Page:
A great look at what gets you moving towards your goals from PPM Blog.  Learning to Understand Your Motivation

Do you take time off so that you can stay focused on what you need to do?  This is an interesting take on why vacations make you more effective.  By Tony Schwartz from HBR Blog  More Vacation is the Secret Sauce

Suggestions on how to regain control over your to-do list from Simple Productivity Blog.  Can’t Keep Up – 10 Ways to Simplify Your To Do List

If you work from home this is a great list of how to manage being productive while being your own boss.  By Timo Kiander on LifeHack.  5 Critical Elements of Successful Work at Home Productivity

This is a fresh look at time management ideas on The Organized Executive.  It’s a two part series.  The New Time Management Model Part 1 & The New Time Management Model Part 2

Finding time to stay sharp and keep learning.  From Franklin Covey Blog.  Balance Beam – Finding Time to Sharpen the Saw

Happy reading.  What have you read that inspired you to do / be more?

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Habits of the Unproductive

Here is a link to a great article on seven habits that contribute to being unproductive.  It’s too good not to pass along.  From Simple Productivity Blog.  Take a look as see what you can change  to banish these habits from your world.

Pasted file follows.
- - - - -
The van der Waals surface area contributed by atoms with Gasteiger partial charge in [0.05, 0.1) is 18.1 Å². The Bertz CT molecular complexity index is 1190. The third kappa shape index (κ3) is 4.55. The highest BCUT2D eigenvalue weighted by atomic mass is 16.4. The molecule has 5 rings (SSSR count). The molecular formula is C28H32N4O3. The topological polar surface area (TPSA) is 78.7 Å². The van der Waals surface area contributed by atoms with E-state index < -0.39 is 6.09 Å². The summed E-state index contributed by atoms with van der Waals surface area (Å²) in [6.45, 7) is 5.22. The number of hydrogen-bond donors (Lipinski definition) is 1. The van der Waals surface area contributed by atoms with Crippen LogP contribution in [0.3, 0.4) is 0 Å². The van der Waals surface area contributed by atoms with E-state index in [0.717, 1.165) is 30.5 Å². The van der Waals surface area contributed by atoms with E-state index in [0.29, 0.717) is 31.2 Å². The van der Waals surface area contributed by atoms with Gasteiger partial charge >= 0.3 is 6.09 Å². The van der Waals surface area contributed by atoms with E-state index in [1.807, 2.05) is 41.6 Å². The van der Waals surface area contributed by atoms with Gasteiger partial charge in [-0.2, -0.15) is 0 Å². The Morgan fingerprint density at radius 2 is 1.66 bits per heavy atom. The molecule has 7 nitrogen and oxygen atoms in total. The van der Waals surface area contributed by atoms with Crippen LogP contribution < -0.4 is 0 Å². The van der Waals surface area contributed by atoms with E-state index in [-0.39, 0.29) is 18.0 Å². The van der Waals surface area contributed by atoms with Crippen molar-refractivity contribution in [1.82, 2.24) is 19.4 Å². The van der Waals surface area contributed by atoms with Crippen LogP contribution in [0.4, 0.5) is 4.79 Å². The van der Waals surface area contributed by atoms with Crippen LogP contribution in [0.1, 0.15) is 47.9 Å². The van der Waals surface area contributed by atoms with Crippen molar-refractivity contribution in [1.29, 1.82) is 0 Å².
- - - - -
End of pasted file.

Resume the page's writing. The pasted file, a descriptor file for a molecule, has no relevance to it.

7 Habits of Highly Unproductive People

Enjoy!

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Managing Solo Projects to Avoid Burnout

What do you do when a project relies mostly on your ability to get all the work done?  On your solo projects do you dive in and immerse yourself in it until it’s completed perfectly or do you take it one small step at a time and whittle away at it seemingly forever?  These are the two extremes of handling projects that are solo acts, the real key to being satisfied with the results is moderation, an approach that is somewhere in the middle of the two extremes.

Right now I have several solo projects that fall so I have to find the right balance in each one.  The biggest of the projects is one that I personally would love to have done tomorrow.  That is totally unrealistic and I would be so burned out nothing else would get done during and after while I recover.  To help me keep things in perspective, I’ve taken some time to remember how to divide up the work in practical chunks.  These ideas are: